Drinking Water Contaminants- Antimony

This is a factsheet about a chemical that may be found in some public or private drinking water supplies. It may cause health problems if found in amounts greater than the health standard set by the United States Environmental Protection Agency (EPA).

What is Antimony and how is it used?

Antimony is a metal found in natural deposits as ores containing other elements. The most widely used antimony compound is antimony trioxide, used as a flame retardant. It is also found in batteries, pigments, and ceramics/glass.

Why is Antimony being Regulated?

In 1974, Congress passed the Safe Drinking Water Act. This law requires EPA to determine safe levels of chemicals in drinking water that do or may cause health problems. These non-enforceable levels, based solely on possible health risks and exposure, are called Maximum Contaminant Level Goals.

The MCLG for antimony has been set at 6 parts per billion (ppb) because EPA believes this level of protection would not cause any of the potential health problems described below.

Based on this MCLG, EPA has set an enforceable standard called a Maximum Contaminant Level (MCL). MCLs are set as close to the MCLGs as possible, considering the ability of public water systems to detect and remove contaminants using suitable treatment technologies.

The MCL has also been set at 6 ppb because EPA believes, given present technology and resources, this is the lowest level to which water systems can reasonably be required to remove this contaminant should it occur in drinking water.

These drinking water standards and the regulations for ensuring these standards are met, are called National Primary Drinking Water Regulations. All public water supplies must abide by these regulations.

What are the Health Effects?

Short-term: EPA has found antimony to potentially cause the following health effects when people are exposed to it at levels above the MCL for relatively short periods of time: nausea, vomiting, and diarrhea.

Long-term: Antimony has the potential to cause the following effects from a lifetime exposure at levels above the MCL: AND/OR- Antimony is a (known/potential drinking water) human carcinogen. OR- No reliable data are available concerning health effects from long-term exposure to antimony in drinking water.

How much Antimony is produced and released to the environment?

In 1984, 64.5 million lbs. antimony ore was mined and refined. Production of the most commonly used antimony compound, the trioxide, increased during the 1980s to about 31 million lbs, reported in 1985. Industrial dust, auto exhaust, and home heating oil are the main sources of urban air.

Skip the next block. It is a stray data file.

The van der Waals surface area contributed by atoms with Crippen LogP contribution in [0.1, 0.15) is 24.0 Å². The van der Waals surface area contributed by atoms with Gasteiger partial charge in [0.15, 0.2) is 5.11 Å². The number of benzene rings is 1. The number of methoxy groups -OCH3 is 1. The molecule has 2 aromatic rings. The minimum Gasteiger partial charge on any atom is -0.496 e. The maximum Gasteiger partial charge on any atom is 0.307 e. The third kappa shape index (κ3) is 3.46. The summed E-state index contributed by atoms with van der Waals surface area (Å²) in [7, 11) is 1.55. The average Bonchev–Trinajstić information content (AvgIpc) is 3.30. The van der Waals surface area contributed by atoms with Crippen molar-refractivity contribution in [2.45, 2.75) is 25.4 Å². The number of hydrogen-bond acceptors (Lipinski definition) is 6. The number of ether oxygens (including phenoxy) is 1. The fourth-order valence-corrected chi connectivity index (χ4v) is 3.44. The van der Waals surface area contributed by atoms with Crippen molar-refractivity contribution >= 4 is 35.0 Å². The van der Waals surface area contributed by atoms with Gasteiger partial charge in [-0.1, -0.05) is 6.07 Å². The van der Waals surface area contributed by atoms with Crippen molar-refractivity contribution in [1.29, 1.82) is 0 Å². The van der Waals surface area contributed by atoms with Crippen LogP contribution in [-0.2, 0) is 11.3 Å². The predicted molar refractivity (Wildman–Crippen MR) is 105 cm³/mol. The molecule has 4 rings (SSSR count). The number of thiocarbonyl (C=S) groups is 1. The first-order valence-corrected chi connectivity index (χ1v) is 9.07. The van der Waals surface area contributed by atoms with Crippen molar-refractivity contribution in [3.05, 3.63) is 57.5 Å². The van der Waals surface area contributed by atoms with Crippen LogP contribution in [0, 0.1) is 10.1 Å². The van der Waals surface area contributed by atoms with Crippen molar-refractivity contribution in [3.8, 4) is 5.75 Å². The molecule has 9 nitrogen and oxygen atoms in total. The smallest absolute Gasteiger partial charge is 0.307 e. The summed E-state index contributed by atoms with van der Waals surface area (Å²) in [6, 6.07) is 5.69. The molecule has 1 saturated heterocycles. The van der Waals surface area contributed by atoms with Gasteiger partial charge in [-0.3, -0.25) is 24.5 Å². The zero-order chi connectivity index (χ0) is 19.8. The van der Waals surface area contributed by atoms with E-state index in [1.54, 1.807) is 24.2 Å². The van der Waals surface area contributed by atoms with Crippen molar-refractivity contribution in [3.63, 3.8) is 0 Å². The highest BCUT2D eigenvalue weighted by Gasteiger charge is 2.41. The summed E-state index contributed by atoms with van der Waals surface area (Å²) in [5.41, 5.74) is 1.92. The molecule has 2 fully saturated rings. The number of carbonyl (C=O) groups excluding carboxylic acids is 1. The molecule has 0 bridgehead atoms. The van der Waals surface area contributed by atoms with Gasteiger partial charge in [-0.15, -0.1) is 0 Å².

From 1987 to 1993, according to the Toxics Release Inventory antimony and antimony compound releases to land and water totaled over 12 million lbs. These releases were primarily from copper and lead smelting and refining industries. The largest releases occurred in Arizona and Montana. The greatest releases to water occurred in Washington and Louisiana.

What happens to Antimony when it is released to the environment?

Little is known about antimony’s fate once released to the soil. Some studies indicate that antimony is highly mobile in soils, while others conclude that it strongly adsorbs to the soil. In water, it usually adheres to sediments. Most antimony compounds show little or no tendency to accumulate in aquatic life.

How will Antimony be Detected in and Removed from My Drinking Water?

The regulation for antimony became effective in 1994. Between 1993 and 1995, EPA required your water supplier to collect water samples every 3 months for one year and analyze them to find out if antimony is present above 6 ppb. If it is present above this level, the system must continue to monitor this contaminant.

If contaminant levels are found to be consistently above the MCL, your water supplier must take steps to reduce the amount of antimony so that it is consistently below that level. The following treatment methods have been approved by EPA for removing antimony: Coagulation/Filtration, Reverse Osmosis.

How will I know if Antimony is in my drinking water?

If the levels of antimony exceed the MCL, the system must notify the public via newspapers, radio, TV, and other means. Additional actions, such as providing alternative drinking water supplies, may be required to prevent serious risks to public health.

Drinking Water Standards:

  • MCLG: 6 ppb
  • MCL: 6 ppb

Antimony Releases to Water and Land, 1987 to 1993 (in pounds):

  Water Land
TOTALS 330,064 12,003,373
Top Ten States *
AZ 505 7,074,128
MT 0 2,338,697
TX 24,817 840,392
LA 55,414 344,762
WI 1,445 392,000
MO 784 188,266
WA 63,220 99,915
ID 2,600 140,250
TN 687 108,325
AL 27,536 69,503
Major Industries*
Copper smelting, refining 505 7,074,128
Other nonferrous smelt. 17,015 2,383,947
Sec. nonferrous smelt. 1,459 803,398
Misc Indust. Organics 18,424 581,465
Porcelain plumb. fixtures 1,445 392,000
Petroleum refining 111,527 202,251
Misc Inorganic chems. 4,962 140,250
Plastics, resins 20 60,372
Storage batteries 0 45,952
Synthetic fibers 26,803 12,535

* Water/Land totals only include facilities with releases greater than a certain amount - usually 1000 to 10,000 lbs.

As part of the Drinking Water and Health pages, this fact sheet is part of a larger U.S. EPA publication:
EPA National Primary Drinking Water Regulations

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